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July 13, 2017Download PDF

Resolving Intra-Class Conflicts to Satisfy the Adequacy Requirement for Class Certification

Rule 23(a)(4) requires that the representative party in a class action will “fairly and adequately protect the interests of the class.” This requirement encompasses whether: (1) any conflicts of interest exist between the class representatives and the class as whole; and (2) whether the representatives will adequately prosecute the action. Recently, there has been a movement toward resolving any potential conflicts between representatives and the class by creating structural protections, such as formal subclasses, or appointing separate counsel for members who may have divergent interests. Federal district and circuit courts have even labeled this as the “Amchem conflict of interest,” after the U.S. Supreme Court case, Amchem Products, Inc. v. Windsor, 521 U.S. 591 (1997).

In Amchem, class certification was sought to achieve a global settlement for both current and future asbestos-related claims, both for claimants who were currently injured, and those who may face future injuries. The Court noted the divergent interests of the class: those currently injured have the goal of “generous immediate payments,” and the exposure-only plaintiffs seek “an ample, inflation-protected fund for the future.” The Court noted the significance of these differences, as the settlement included no adjustment for inflation, and only a few claimants per year could opt out. The Court concluded there was “no structural assurance of fair and adequate representation for the diverse groups.”

Consequently, there was a noticeable reaction to Amchem in the federal courts. First, the Supreme Court reaffirmed Amchem in Ortiz v. Fibreboard Corporation, 527 U.S. 815 (1999). In Ortiz, the Court again recognized “that a class divided between holders of present and future claims … requires division into homogeneous subclasses under Rule 23(c)(4)(B), with separate representation to eliminate conflicting interests of counsel.”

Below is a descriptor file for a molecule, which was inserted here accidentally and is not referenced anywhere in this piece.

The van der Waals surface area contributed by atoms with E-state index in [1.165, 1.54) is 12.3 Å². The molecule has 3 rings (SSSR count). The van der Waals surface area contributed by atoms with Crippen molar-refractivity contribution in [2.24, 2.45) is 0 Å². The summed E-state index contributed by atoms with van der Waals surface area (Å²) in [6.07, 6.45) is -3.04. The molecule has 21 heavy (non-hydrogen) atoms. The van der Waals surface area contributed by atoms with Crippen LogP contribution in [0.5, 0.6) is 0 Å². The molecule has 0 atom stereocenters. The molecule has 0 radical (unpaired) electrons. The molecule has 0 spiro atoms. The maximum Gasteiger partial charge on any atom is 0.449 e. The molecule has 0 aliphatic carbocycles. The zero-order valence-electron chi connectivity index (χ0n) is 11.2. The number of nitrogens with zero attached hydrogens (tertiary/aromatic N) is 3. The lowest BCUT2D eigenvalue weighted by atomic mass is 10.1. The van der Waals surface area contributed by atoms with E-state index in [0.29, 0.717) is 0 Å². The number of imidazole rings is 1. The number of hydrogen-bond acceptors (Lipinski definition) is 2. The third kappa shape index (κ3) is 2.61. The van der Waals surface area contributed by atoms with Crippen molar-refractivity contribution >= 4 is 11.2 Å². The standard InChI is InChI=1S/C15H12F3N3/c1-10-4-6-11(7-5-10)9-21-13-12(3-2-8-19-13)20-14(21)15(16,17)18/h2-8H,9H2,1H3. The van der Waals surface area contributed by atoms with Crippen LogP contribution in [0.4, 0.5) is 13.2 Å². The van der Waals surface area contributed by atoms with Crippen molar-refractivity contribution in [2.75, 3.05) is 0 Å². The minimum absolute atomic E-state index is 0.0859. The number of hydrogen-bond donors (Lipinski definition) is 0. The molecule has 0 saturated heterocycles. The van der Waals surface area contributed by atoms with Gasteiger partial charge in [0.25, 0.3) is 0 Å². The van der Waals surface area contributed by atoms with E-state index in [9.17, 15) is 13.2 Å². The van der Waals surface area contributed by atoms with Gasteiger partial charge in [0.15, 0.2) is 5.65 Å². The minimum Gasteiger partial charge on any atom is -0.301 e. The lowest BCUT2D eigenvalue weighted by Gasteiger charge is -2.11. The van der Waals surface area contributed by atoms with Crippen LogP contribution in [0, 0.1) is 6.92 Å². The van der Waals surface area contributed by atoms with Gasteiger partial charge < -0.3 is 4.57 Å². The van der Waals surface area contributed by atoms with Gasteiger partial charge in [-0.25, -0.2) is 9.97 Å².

As a result, in In re National Football League Players Concussion Injury Litigation, 821 F.3d 410 (3d. Cir. 2016), the Third Circuit affirmed the district’s court certification of a class of retired football players consisting of two subclasses: (1) those “who have no currently known injuries that would be compensated under the settlement;” and (2) those “who are currently injured and will receive an immediate monetary award under the settlement.” In addition, class counsel appointed lawyers from the Steering Committee to serve as subclass counsel. Thus, while the court acknowledged that the divide between present and future injury plaintiffs is a “recurring fundamental conflict,” structural protections such as the creation of subclasses with their own separate counsel, can be put in place to “assure that differently situated plaintiffs negotiate for their own unique interests.” Therefore, the Third Circuit concluded that the adequacy requirement was satisfied since the subclasses were represented in the settlement negotiations by separate representatives and separate counsel, which was reflected in the terms of the settlement.